Mike Rowe on How Trade Workers Can Solve the U.S. Labor Shortage

Mike Rowe, CEO of the mikeroweWORKS Foundation and TV show host, explains how skilled trade employees are the key to fixing the post-pandemic workforce shortage.


Air Date: October 26, 2021

Moderator: Carolyn Cawley, President, U.S. Chamber of Commerce Foundation

Featured Guests: Mike Rowe, CEO, mikeroweWORKS Foundation

The COVID-19 pandemic has radically reshaped the U.S. workforce, leading to a number of unprecedented challenges for business leaders and employers. Among these challenges is the ongoing and widespread skilled labor shortage, which has tasked leadership across all industries with rethinking the ways they recruit and retain employees.

As part of the recent Talent Forward virtual event, Mike Rowe, founder and CEO of the mikeroweWORKS Foundation and popular TV show host, shared insights on the value of skilled labor and how trade workers can play a critical role in filling the skills gap in the United States.

Stereotypes About Skilled Trade Employees Are Harming the U.S. Workforce

Rowe believes that harmful stereotypes about skilled trade employees have played a key role in the creation of the national labor shortage.

“It is myths and misperceptions and stigmas and stereotypes that affirmatively conspire to keep millions of people from giving these opportunities an honest look,” said Rowe. “So many of those open positions don't require the very credentialing that we're currently obsessed with,” he added, citing the tendency to encourage all young Americans to pursue four-year degrees.

Rowe lamented how the stigmas surrounding trade occupations have obscured the many benefits of skilled labor. “What I think the country really needs to see,” continued Rowe, “is a steady diet of people who have prospered as a result of mastering a skill that's in demand.”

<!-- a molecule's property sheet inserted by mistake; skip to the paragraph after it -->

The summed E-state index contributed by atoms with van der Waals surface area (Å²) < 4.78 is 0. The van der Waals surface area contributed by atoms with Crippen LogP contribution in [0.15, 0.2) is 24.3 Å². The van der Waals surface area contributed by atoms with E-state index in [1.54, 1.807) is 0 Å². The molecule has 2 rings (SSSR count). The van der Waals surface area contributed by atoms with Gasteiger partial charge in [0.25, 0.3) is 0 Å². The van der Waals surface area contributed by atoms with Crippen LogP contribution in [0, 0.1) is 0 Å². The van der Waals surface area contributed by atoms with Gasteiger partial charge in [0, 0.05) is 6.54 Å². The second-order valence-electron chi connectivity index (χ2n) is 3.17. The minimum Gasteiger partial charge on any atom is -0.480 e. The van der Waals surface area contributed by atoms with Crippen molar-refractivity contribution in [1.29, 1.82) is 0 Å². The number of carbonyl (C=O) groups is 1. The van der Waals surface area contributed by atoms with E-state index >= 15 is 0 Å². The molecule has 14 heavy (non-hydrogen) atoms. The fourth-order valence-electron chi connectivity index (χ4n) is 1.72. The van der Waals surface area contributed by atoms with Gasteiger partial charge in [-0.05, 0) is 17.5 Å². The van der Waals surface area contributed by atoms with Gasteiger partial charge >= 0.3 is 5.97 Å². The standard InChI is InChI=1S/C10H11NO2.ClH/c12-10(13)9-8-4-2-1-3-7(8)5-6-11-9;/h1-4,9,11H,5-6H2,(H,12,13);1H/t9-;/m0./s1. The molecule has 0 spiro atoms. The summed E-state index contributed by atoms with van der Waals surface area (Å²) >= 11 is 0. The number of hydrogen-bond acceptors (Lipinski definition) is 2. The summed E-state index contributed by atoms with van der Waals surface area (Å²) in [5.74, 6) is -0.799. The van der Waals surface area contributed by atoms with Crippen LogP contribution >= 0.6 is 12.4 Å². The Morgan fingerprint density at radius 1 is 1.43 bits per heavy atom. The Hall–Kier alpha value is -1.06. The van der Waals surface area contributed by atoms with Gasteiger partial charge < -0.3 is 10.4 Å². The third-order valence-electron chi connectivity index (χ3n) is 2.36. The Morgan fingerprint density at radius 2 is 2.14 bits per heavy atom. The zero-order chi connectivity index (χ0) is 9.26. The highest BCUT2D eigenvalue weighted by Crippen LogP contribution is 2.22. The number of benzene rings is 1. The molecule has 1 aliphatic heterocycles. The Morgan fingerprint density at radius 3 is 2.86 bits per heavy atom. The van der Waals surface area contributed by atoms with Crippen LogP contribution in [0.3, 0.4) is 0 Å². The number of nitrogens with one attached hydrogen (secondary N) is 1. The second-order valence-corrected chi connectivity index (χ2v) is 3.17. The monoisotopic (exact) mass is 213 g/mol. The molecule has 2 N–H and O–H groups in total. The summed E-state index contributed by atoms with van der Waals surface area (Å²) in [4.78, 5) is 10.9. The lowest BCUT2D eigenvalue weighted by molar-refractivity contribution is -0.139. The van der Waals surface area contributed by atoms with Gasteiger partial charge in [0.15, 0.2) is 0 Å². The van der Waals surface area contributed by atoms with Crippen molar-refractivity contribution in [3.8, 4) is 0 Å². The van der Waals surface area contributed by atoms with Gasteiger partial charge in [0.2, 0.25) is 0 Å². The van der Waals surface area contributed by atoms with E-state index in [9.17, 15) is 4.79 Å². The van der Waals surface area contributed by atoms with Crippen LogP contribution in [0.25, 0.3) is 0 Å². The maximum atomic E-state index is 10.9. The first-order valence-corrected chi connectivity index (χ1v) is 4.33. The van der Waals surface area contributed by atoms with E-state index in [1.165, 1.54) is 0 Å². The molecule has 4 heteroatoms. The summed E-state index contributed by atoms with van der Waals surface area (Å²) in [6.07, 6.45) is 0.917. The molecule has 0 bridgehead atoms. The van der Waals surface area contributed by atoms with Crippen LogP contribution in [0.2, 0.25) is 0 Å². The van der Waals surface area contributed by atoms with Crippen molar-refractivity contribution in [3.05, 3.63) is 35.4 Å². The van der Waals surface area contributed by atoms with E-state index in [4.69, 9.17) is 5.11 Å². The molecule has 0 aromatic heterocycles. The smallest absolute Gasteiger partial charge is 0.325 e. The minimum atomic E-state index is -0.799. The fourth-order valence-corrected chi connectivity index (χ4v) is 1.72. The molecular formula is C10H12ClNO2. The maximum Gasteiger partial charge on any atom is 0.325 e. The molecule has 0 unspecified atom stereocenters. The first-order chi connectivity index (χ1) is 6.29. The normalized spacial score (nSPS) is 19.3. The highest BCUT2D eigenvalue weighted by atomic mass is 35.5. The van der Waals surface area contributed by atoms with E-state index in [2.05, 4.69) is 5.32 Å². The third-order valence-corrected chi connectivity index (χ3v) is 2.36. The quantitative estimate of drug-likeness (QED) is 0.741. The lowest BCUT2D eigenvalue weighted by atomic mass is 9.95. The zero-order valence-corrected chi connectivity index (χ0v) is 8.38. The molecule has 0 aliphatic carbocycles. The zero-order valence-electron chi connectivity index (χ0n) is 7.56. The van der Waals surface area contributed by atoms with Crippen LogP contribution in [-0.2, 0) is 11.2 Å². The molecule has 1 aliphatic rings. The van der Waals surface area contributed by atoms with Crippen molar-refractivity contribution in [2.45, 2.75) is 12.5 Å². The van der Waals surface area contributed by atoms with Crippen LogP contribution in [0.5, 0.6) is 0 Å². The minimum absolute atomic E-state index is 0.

Employees Need Strong a Work Ethic To Meet Post-Pandemic Workforce Demands

For Rowe, a decline in the American values of work ethic and personal responsibility has contributed to the devaluation of skilled labor. He sees the revival of these values as a critical first step in closing the skills gap and reviving the economy.

“How those concepts became the enemy fascinates me, because they have become the enemy today,” said Rowe. “You can look in so many different places and you can find people affirmatively opposed to things like personal responsibility and work ethic. I felt like somebody needed to make a case for those old bromides and platitudes because they matter.”

The value of a strong work ethic lies at the heart of Rowe’s foundation, mikeroweWORKS.

“We wanted to do something to identify and celebrate people who were really affirmatively interested in showing up early, staying late, and mastering a skill that's in demand,” Rowe explained.

Redefining Essential Employees Will Help Americans Fill Skills Gap

The notion of “essential” workers became part of a shared vocabulary during the onset of the COVID-19 pandemic, but to Rowe, this language represents a fundamental disconnect in the way Americans think about labor.

“It's not just about the skill. It's not just about the employee or the employer. It's about all of us,” Rowe said.

“The skills gap,” he added, “is not just about...finding jobs for people and people for jobs. It's reminding the other 300 million people in this country [of] the degree to which they're relying on the [trade workers] we're talking about.”

The first step to filling the skills gap, according to Rowe, is understanding that conversations about the value of skilled labor need to happen on a macro level across the country.

“That word is dangerous,” said Rowe, referring to the idea of essential workers. “We're all essential to somebody...and there are no jobs that I've ever seen anywhere that aren't essential.”